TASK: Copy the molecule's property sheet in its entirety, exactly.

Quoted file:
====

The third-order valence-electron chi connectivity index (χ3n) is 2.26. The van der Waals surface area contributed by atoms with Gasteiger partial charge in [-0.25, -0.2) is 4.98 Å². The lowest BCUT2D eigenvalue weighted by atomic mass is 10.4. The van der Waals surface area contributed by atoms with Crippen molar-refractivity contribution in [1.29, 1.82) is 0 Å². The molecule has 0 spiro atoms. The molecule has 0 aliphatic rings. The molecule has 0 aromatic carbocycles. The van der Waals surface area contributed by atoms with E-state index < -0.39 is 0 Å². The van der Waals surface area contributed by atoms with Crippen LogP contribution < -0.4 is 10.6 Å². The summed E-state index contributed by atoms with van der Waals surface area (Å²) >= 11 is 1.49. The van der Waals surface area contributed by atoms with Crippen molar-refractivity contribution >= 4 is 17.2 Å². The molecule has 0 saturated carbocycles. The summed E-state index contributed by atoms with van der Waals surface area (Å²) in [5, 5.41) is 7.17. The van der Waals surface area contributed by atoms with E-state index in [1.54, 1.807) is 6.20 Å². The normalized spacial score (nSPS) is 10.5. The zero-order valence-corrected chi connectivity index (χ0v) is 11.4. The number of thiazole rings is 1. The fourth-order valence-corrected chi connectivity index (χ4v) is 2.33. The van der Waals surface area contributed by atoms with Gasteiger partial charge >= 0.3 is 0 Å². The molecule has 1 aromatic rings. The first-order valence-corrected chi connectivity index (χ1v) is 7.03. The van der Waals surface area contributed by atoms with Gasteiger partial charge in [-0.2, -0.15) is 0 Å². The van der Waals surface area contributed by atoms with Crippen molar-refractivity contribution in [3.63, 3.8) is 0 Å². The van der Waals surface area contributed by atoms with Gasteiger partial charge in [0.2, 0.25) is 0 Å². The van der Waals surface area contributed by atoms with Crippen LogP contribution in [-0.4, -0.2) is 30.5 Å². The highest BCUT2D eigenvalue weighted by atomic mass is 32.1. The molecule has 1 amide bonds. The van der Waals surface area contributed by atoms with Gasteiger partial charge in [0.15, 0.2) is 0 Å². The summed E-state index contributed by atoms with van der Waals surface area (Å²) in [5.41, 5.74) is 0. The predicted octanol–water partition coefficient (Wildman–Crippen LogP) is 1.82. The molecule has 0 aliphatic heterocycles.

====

The third-order valence-electron chi connectivity index (χ3n) is 2.26. The van der Waals surface area contributed by atoms with Gasteiger partial charge in [-0.25, -0.2) is 4.98 Å². The lowest BCUT2D eigenvalue weighted by atomic mass is 10.4. The van der Waals surface area contributed by atoms with Crippen molar-refractivity contribution in [1.29, 1.82) is 0 Å². The molecule has 0 spiro atoms. The molecule has 0 aliphatic rings. The molecule has 0 aromatic carbocycles. The van der Waals surface area contributed by atoms with E-state index < -0.39 is 0 Å². The van der Waals surface area contributed by atoms with Crippen LogP contribution < -0.4 is 10.6 Å². The summed E-state index contributed by atoms with van der Waals surface area (Å²) >= 11 is 1.49. The van der Waals surface area contributed by atoms with Crippen molar-refractivity contribution >= 4 is 17.2 Å². The molecule has 0 saturated carbocycles. The summed E-state index contributed by atoms with van der Waals surface area (Å²) in [5, 5.41) is 7.17. The van der Waals surface area contributed by atoms with E-state index in [1.54, 1.807) is 6.20 Å². The normalized spacial score (nSPS) is 10.5. The zero-order valence-corrected chi connectivity index (χ0v) is 11.4. The number of thiazole rings is 1. The fourth-order valence-corrected chi connectivity index (χ4v) is 2.33. The van der Waals surface area contributed by atoms with Gasteiger partial charge >= 0.3 is 0 Å². The molecule has 1 aromatic rings. The first-order valence-corrected chi connectivity index (χ1v) is 7.03. The van der Waals surface area contributed by atoms with Gasteiger partial charge in [-0.2, -0.15) is 0 Å². The van der Waals surface area contributed by atoms with Crippen molar-refractivity contribution in [3.63, 3.8) is 0 Å². The van der Waals surface area contributed by atoms with Gasteiger partial charge in [0.2, 0.25) is 0 Å². The van der Waals surface area contributed by atoms with Crippen LogP contribution in [-0.4, -0.2) is 30.5 Å². The highest BCUT2D eigenvalue weighted by atomic mass is 32.1. The molecule has 1 amide bonds. The van der Waals surface area contributed by atoms with Gasteiger partial charge in [0.15, 0.2) is 0 Å². The summed E-state index contributed by atoms with van der Waals surface area (Å²) in [5.41, 5.74) is 0. The predicted octanol–water partition coefficient (Wildman–Crippen LogP) is 1.82. The molecule has 0 aliphatic heterocycles.